auditioner is about $8.50. If 250 will attend an open audition while
only 50 would be invited on the basis of resume, the incremental cost
works out to $1,700. (Others with better knowledge of the internal
workings of symphony's can adjust the figures, I have tried to be
conservative.) (At this point, I could ask anybody who thinks $1,700 is
not much money to send me a check. This would be a trick question,
however, and besides we're talking about somebody else's (the
orchestra's) money.) ;^) An extra $8.50 for one more candidate isn't
much perhaps but for 200 or so, it adds up.

Now for the benefit. I really can't even begin to estimate specific
values for the parameters here so I can't do calculations but I can
outline the procedures for a simplified analysis and leave it to others
to fill in the blanks. First you must determine the probability that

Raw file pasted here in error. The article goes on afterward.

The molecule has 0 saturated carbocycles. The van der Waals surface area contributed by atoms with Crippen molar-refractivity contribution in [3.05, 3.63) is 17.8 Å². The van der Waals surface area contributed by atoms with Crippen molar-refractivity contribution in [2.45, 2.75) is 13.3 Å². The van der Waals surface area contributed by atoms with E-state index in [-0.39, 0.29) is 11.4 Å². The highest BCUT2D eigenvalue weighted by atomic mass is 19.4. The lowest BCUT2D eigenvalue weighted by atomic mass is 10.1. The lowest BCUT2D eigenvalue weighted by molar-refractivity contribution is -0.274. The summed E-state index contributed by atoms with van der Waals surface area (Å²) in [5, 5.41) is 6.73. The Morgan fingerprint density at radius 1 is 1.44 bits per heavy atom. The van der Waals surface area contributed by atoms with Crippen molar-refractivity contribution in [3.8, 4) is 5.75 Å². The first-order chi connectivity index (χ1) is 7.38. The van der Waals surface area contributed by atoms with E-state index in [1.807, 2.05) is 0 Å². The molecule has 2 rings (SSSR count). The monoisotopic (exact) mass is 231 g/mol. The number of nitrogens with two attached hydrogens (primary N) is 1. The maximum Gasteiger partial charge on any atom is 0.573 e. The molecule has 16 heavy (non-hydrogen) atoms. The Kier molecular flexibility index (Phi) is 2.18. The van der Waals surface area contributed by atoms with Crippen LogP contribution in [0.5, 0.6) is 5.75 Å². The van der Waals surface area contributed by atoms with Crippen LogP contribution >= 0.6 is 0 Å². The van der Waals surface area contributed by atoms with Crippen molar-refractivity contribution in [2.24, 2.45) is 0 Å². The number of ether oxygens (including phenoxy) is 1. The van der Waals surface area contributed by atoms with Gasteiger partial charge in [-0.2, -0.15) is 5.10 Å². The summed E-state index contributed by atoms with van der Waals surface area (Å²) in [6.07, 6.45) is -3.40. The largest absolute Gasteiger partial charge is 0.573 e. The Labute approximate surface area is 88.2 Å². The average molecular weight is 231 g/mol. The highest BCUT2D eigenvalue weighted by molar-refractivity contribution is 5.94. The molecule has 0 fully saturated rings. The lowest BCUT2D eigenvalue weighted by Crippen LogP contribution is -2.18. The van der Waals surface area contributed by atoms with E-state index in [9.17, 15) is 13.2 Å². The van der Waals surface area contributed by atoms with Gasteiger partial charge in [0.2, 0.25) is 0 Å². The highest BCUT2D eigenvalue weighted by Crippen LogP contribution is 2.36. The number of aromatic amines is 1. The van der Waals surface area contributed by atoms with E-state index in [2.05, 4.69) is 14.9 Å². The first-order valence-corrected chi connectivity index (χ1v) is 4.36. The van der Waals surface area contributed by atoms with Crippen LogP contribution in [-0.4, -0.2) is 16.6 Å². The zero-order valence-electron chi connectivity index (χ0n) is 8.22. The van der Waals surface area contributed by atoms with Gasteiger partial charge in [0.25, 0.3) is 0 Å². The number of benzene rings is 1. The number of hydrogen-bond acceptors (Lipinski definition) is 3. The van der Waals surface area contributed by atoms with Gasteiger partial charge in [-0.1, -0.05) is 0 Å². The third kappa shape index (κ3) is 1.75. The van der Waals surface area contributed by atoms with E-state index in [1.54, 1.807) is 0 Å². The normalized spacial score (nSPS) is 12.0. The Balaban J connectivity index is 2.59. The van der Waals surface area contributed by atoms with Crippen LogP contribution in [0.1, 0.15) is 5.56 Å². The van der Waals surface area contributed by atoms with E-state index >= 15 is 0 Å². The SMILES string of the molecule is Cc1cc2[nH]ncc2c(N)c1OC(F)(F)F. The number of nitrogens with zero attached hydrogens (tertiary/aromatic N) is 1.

the committee would have found a better candidate (by their criteria,
whatever those criteria are) in the "rejected" group than their top
choice from the "accepted" group. (I suspect Jonathan will assess this
probability quite high. Personally, I believe that resumes do provide
meaningful information about at least some of the candidates so I would
probably assess it considerably lower.) Then, one must assess the
expected increment in benefit to the orchestra from discovering the
better player. Here I have to ask two questions: (1) How much better is
the "rejected group" candidate likely to be? (Remember, the fact that,